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  • Writer's pictureSailing The Dream

Sailing with a dog - getting ready

Sailing with a dog is not easy and requires some preparation. At least for us, it did since our little princess is neither little neither a delicate princess, on the contrary, she's a rumbustious goof as a good 2.5 years old Golden Retriever should be!

Although sailing with a dog it can be challenging don’t think we could do it without our Ella.

She is part of our lives and after all, she’s the fur baby that we raised from very little.

Our main concerns were devised between her physical safety, health condition and customs:

Safety net

This was one of the first tasks we performed on the yacht and it required a bit of our time to set it up.

It goes all around the boat except for the cockpit stern due the beach platform design when closed.

At the moment we only have the net laced on the top of the lifelines and zip tied at the bottom of the stanchions, but we may consider reinforcing the bottom of the net to avoid Ella from slipping under since she started putting her head under the net to take a better sneak peak of the yacht surroundings (especially the fish that swim around us)

Ella likes to run in the deck at full speed chasing birds and fish and more often than we would hope for there are some cartoonish brake moves where her four paws are still sliding on the deck at the same time she’s already changing direction.

The net we chose to use has its mesh running vertically because this type of mesh doesn't stretch (opposed to the one that runs diagonally) and covers the full height of the lifelines easily.

(Doesn't make a pretty boat but it's safer)


Just like us, Ella has her own lifejacket that she wears every time we sail.

Not that she's not a good swimmer, she's the K9 Michael Phelps and she's completely obsessed with water and splashing waves (that's actually part of the problem). She's a great swimmer but eventually, she gets tired and as with all dogs she can drown. Or in the case of falling, she may get frightened and forget she knows how to swim.

Besides providing extra buoyancy it gives us a point to easily grab her if we need to pick her up from the water.

I wrote a post just about Ella's Lifejacket, the reasons why we choose models and what were our concerns.

MOB (Man Over Board) device

Since Ella is so obsessed with water and so fearless we decided we needed to be sure we would know the moment she hit the water that she is no longer onboard. We keep a very close eye on her at all times but we never know, when we're tired, groggy or distracted dealing with some other matter an incident may happen and this way we know immediately.

We have a MOB LIFE tag that is attached to her life vest and synchronised with the chart plotter. This way if the tag goes off range or gets submerged for a few seconds an alarm sounds and a marker shows on the chart plotter indicating the position where the contact was lost.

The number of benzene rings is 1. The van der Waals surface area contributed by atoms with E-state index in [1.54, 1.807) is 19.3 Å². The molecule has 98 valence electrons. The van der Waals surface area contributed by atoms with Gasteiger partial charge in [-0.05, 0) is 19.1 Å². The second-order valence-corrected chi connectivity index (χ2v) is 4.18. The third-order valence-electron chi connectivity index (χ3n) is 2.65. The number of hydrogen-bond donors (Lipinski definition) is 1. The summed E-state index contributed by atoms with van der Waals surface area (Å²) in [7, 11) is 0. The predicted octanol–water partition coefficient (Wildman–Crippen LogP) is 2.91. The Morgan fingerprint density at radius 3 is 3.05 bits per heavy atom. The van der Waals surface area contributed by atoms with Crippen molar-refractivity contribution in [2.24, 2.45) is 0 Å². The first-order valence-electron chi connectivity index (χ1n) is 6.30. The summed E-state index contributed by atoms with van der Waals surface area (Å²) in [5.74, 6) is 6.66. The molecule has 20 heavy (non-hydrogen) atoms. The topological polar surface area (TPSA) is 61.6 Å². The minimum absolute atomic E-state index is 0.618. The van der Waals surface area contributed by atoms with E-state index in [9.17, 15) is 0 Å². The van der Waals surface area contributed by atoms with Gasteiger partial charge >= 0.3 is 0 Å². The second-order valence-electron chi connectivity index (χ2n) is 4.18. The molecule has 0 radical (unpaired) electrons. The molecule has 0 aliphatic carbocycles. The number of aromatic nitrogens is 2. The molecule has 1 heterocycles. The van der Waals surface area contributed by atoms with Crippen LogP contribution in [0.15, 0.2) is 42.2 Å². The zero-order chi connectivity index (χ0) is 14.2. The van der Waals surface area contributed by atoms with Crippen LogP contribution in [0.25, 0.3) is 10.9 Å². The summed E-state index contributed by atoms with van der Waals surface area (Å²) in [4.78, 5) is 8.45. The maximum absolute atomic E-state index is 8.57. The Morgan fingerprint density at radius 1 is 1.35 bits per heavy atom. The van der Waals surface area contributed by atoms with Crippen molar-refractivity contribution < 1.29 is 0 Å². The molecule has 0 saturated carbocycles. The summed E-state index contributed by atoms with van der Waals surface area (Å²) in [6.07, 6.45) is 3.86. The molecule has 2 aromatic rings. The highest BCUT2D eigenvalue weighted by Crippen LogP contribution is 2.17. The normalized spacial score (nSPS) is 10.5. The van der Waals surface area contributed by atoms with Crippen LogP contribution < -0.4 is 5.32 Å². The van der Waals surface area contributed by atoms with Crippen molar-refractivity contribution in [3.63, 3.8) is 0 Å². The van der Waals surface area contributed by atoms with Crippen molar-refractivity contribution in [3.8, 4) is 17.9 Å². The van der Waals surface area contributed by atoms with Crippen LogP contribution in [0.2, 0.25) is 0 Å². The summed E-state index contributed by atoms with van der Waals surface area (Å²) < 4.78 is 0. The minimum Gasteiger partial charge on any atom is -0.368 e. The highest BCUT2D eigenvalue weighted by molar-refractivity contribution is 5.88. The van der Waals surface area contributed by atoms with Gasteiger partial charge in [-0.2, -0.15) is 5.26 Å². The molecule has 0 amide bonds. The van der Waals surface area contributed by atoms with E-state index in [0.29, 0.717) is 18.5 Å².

There are several models in the market, but in this case, we benefited the fact that the yacht already had the Raymarine Life Tags set up so that’s what we’re using right now. The advantage is the easy integration with the Raymarine equipment and use, we would probably end up getting the same product after researching the options.

Strobe light

Because it’s so easy to lose track of the position of anything in the water, especially at night, we fitted her lifejacket with an emergency strobe light just like the ones used in conventional life jackets to ensure (we hope, but haven't tested how visible it is in real sea conditions) we can see her if an incident happens at night.

I guess any model that can be easily bought at any chandlery separate from a life jacket is fine, or you can use the link below from Amazon.


Of course, Ella doesn’t wear her lifejacket the entire time while on the yacht. When sailing conditions allow she only wears a harness because although the lifejacket is much safer, unfortunately, is also quite hot to wear it and our fur baby is very furry!

When we’re at anchor or in the marina she wears a harness as a precaution against the possible effects of her rumbustiousness and distractions.

It’s much easier to “fish” a Golden Retriever out of the water by its harness than by the collar.

It’s also useful to help her get in and out of the yacht through the beach platform since she’s not the bravest dog in the world and seems to always need mommy's hand at these moments (except if there’s anyone she really must say hi, then she’s brave enough to “jump ship”).

We’re currently using 2 different models from Ezydog that we already have, being one of them the one we use in the car to strap to the seatbelt.

After much research, I now think I would prefer to have the Ruffwear Front Range or a Ruffwear Web Master with the Brush Guard (because of the under chest support). Ultimately I think we may need the Ruffwear Double Harness when Ella gets old.

If you decide that any of these harnesses is suitable for your dog and is what you're looking for please consider making a purchase through the below Amazon link. It costs you nothing extra and you can still take advantage of any sales or promotions and at the same time, we get a small percentage of the sale that will help fund getting Ella one of these also.

Ruffwear Front Range

Ruffwear Web Master

Brush Guard

Ruffwear Double Harness

But at the moment I can’t justify these purchases when we have 2 perfectly good harnesses.